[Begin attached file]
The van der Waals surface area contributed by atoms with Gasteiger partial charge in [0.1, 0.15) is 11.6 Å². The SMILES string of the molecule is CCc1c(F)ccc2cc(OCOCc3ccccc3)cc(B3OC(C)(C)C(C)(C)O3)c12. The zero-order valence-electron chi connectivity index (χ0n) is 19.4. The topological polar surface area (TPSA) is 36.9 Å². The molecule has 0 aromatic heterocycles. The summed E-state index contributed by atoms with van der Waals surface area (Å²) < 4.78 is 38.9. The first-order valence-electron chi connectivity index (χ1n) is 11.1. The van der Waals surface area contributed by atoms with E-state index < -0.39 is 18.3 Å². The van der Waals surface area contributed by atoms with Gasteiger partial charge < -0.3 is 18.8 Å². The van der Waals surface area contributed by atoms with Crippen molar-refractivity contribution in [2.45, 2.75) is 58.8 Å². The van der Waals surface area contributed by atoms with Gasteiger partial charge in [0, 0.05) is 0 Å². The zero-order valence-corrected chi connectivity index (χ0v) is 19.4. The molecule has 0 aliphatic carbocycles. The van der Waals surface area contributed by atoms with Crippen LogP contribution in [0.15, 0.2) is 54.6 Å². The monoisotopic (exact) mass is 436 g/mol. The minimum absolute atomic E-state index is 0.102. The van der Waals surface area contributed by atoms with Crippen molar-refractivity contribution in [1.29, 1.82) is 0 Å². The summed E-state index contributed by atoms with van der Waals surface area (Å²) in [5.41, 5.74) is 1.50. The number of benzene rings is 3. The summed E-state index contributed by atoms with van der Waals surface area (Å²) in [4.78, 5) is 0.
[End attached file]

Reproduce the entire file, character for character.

The van der Waals surface area contributed by atoms with Gasteiger partial charge in [0.1, 0.15) is 11.6 Å². The SMILES string of the molecule is CCc1c(F)ccc2cc(OCOCc3ccccc3)cc(B3OC(C)(C)C(C)(C)O3)c12. The zero-order valence-electron chi connectivity index (χ0n) is 19.4. The topological polar surface area (TPSA) is 36.9 Å². The molecule has 0 aromatic heterocycles. The summed E-state index contributed by atoms with van der Waals surface area (Å²) < 4.78 is 38.9. The first-order valence-electron chi connectivity index (χ1n) is 11.1. The van der Waals surface area contributed by atoms with E-state index < -0.39 is 18.3 Å². The van der Waals surface area contributed by atoms with Gasteiger partial charge < -0.3 is 18.8 Å². The van der Waals surface area contributed by atoms with Crippen molar-refractivity contribution in [2.45, 2.75) is 58.8 Å². The van der Waals surface area contributed by atoms with Gasteiger partial charge in [0, 0.05) is 0 Å². The zero-order valence-corrected chi connectivity index (χ0v) is 19.4. The molecule has 0 aliphatic carbocycles. The van der Waals surface area contributed by atoms with Crippen LogP contribution in [0.15, 0.2) is 54.6 Å². The monoisotopic (exact) mass is 436 g/mol. The minimum absolute atomic E-state index is 0.102. The van der Waals surface area contributed by atoms with Crippen molar-refractivity contribution in [1.29, 1.82) is 0 Å². The summed E-state index contributed by atoms with van der Waals surface area (Å²) in [5.41, 5.74) is 1.50. The number of benzene rings is 3. The summed E-state index contributed by atoms with van der Waals surface area (Å²) in [4.78, 5) is 0.